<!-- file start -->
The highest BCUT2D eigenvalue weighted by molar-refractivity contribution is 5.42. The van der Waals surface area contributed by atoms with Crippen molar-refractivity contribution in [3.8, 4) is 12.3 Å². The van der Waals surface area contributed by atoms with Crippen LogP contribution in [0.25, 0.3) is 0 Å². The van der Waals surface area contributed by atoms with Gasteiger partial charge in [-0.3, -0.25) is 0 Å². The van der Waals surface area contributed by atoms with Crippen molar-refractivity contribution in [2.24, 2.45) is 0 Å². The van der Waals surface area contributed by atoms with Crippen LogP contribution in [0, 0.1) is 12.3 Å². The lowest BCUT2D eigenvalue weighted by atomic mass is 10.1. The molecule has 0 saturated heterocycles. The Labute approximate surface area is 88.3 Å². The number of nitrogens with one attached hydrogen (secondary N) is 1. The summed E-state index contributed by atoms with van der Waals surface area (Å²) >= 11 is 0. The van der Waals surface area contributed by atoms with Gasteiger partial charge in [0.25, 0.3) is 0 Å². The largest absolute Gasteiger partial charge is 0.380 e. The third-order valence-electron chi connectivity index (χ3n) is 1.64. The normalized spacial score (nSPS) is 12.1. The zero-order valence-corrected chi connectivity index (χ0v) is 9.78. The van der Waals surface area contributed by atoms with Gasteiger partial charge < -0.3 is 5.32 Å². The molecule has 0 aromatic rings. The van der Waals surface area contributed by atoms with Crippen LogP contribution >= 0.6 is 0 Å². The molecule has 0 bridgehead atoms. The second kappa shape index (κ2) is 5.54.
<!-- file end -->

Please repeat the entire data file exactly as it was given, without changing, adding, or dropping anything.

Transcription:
The highest BCUT2D eigenvalue weighted by molar-refractivity contribution is 5.42. The van der Waals surface area contributed by atoms with Crippen molar-refractivity contribution in [3.8, 4) is 12.3 Å². The van der Waals surface area contributed by atoms with Crippen LogP contribution in [0.25, 0.3) is 0 Å². The van der Waals surface area contributed by atoms with Gasteiger partial charge in [-0.3, -0.25) is 0 Å². The van der Waals surface area contributed by atoms with Crippen molar-refractivity contribution in [2.24, 2.45) is 0 Å². The van der Waals surface area contributed by atoms with Crippen LogP contribution in [0, 0.1) is 12.3 Å². The lowest BCUT2D eigenvalue weighted by atomic mass is 10.1. The molecule has 0 saturated heterocycles. The Labute approximate surface area is 88.3 Å². The number of nitrogens with one attached hydrogen (secondary N) is 1. The summed E-state index contributed by atoms with van der Waals surface area (Å²) >= 11 is 0. The van der Waals surface area contributed by atoms with Gasteiger partial charge in [0.25, 0.3) is 0 Å². The largest absolute Gasteiger partial charge is 0.380 e. The third-order valence-electron chi connectivity index (χ3n) is 1.64. The normalized spacial score (nSPS) is 12.1. The zero-order valence-corrected chi connectivity index (χ0v) is 9.78. The van der Waals surface area contributed by atoms with Gasteiger partial charge < -0.3 is 5.32 Å². The molecule has 0 aromatic rings. The van der Waals surface area contributed by atoms with Crippen LogP contribution >= 0.6 is 0 Å². The molecule has 0 bridgehead atoms. The second kappa shape index (κ2) is 5.54.